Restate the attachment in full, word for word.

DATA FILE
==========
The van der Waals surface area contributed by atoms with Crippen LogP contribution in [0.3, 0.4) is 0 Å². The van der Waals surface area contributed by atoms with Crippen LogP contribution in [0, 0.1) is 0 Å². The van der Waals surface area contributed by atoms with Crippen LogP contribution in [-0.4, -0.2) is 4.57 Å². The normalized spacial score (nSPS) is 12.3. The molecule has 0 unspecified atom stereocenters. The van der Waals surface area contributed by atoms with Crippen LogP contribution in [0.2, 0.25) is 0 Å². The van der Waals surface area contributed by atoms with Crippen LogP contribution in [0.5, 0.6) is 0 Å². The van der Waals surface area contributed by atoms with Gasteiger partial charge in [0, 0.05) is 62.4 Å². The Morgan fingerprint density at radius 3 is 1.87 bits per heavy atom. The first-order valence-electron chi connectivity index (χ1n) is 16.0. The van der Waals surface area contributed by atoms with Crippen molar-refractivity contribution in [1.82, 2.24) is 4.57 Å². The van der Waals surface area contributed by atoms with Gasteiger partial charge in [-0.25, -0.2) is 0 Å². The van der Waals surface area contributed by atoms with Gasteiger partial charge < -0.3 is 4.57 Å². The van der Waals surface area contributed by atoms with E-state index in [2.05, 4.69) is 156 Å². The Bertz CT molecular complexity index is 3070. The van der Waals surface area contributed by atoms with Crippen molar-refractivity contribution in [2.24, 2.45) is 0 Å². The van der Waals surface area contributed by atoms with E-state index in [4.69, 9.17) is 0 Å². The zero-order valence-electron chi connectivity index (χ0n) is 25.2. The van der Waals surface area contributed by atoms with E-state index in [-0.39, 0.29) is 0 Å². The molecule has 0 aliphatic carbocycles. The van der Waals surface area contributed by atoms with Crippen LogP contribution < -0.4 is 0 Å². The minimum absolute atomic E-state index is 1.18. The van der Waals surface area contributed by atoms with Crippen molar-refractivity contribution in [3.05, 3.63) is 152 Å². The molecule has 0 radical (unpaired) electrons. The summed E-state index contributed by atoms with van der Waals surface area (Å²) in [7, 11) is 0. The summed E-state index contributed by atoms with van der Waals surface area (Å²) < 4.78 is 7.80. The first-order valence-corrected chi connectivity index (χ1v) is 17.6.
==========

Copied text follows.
The van der Waals surface area contributed by atoms with Crippen LogP contribution in [0.3, 0.4) is 0 Å². The van der Waals surface area contributed by atoms with Crippen LogP contribution in [0, 0.1) is 0 Å². The van der Waals surface area contributed by atoms with Crippen LogP contribution in [-0.4, -0.2) is 4.57 Å². The normalized spacial score (nSPS) is 12.3. The molecule has 0 unspecified atom stereocenters. The van der Waals surface area contributed by atoms with Crippen LogP contribution in [0.2, 0.25) is 0 Å². The van der Waals surface area contributed by atoms with Crippen LogP contribution in [0.5, 0.6) is 0 Å². The van der Waals surface area contributed by atoms with Gasteiger partial charge in [0, 0.05) is 62.4 Å². The Morgan fingerprint density at radius 3 is 1.87 bits per heavy atom. The first-order valence-electron chi connectivity index (χ1n) is 16.0. The van der Waals surface area contributed by atoms with Crippen molar-refractivity contribution in [1.82, 2.24) is 4.57 Å². The van der Waals surface area contributed by atoms with Gasteiger partial charge in [-0.25, -0.2) is 0 Å². The van der Waals surface area contributed by atoms with Gasteiger partial charge < -0.3 is 4.57 Å². The van der Waals surface area contributed by atoms with E-state index in [2.05, 4.69) is 156 Å². The Bertz CT molecular complexity index is 3070. The van der Waals surface area contributed by atoms with Crippen molar-refractivity contribution in [2.24, 2.45) is 0 Å². The van der Waals surface area contributed by atoms with E-state index in [4.69, 9.17) is 0 Å². The zero-order valence-electron chi connectivity index (χ0n) is 25.2. The van der Waals surface area contributed by atoms with E-state index in [-0.39, 0.29) is 0 Å². The molecule has 0 aliphatic carbocycles. The van der Waals surface area contributed by atoms with Crippen LogP contribution < -0.4 is 0 Å². The minimum absolute atomic E-state index is 1.18. The van der Waals surface area contributed by atoms with Crippen molar-refractivity contribution in [3.05, 3.63) is 152 Å². The molecule has 0 radical (unpaired) electrons. The summed E-state index contributed by atoms with van der Waals surface area (Å²) in [7, 11) is 0. The summed E-state index contributed by atoms with van der Waals surface area (Å²) < 4.78 is 7.80. The first-order valence-corrected chi connectivity index (χ1v) is 17.6.